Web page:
Radium LaVene, who grew up in Home, recalls that his mother Bessie Levin, invited Fox for dinner. Said LaVene, "Mother usually baked her own bread, but on this occasion she had bakery bread, and Jay questioned mother to learn if the bread was union made. Mother didn't remember for sure, so Jay explained the importance of insisting on seeing the union label before buying anything. It seemed that mother learned her lesson well, for sometime later when Jay was invited to dinner again, [on the table] mother placed a platter stacked high with bread and pasted to each slice was a union label."
Once established in Home, Fox and Abramowitz set up housekeeping and prepared for the publication of The Agitator, which replaced The Demonstrator. The residents, who had grown accustomed to having a newspaper published in their colony, were anxious for its appearance.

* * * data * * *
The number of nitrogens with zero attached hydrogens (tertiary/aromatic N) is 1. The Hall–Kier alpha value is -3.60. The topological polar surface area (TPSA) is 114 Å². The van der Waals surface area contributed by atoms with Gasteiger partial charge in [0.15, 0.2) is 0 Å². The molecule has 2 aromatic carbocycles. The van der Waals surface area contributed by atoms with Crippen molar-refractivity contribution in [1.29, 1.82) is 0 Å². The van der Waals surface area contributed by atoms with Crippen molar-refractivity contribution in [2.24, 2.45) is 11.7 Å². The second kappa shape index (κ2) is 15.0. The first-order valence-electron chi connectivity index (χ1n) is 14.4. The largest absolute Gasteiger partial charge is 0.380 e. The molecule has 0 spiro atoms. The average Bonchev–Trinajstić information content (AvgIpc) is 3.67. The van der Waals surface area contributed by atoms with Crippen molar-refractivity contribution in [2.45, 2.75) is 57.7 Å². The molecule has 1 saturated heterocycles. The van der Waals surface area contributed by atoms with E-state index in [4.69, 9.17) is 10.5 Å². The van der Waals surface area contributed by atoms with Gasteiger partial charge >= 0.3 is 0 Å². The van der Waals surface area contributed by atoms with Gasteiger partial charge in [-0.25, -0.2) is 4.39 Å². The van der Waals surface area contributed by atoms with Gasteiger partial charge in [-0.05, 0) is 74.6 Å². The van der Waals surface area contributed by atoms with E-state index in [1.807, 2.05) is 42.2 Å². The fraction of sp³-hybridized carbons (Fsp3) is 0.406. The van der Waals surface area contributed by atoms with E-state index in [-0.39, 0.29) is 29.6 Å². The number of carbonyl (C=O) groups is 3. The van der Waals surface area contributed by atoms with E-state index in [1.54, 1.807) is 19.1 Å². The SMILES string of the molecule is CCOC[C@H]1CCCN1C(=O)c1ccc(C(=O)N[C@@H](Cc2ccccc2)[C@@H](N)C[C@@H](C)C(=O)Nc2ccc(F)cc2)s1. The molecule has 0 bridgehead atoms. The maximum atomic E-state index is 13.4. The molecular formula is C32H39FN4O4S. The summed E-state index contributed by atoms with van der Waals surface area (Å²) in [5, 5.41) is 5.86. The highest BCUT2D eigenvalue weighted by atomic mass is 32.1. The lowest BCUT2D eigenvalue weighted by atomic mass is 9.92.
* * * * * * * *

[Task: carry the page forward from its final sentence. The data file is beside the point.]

The Agitator made its first appearance on November 18, 1910, although in his editorial, Fox proclaimed that it appeared on November 11, the 25th [sic] anniversary of the execution of the Haymarket martyrs. (Actually, he was four days late for the 23d anniversary.) In its subtitle, The Agitator defined itself as an "Advocate of the Modem School, Industrial Unionism, and Individual Freedom." Fox declared that it would "stand for freedom first, last and all the time," and would promote the right of every person to express his opinions. He hoped to popularize knowledge so that common toilers, as well as the "rich and privileged class" cou1d be "uplifted to philosophy and science." Appearing twice a month, the paper was generally well-written, although riddled with typos. Fox received encouragement from many people who hoped The Agitator would fill the need for a viable, English-language anarchist journal. Indeed, when entering his subscription, Jack London commented that the "free, open, fair spirit of the paper makes it one of the most valuable periodicals I read."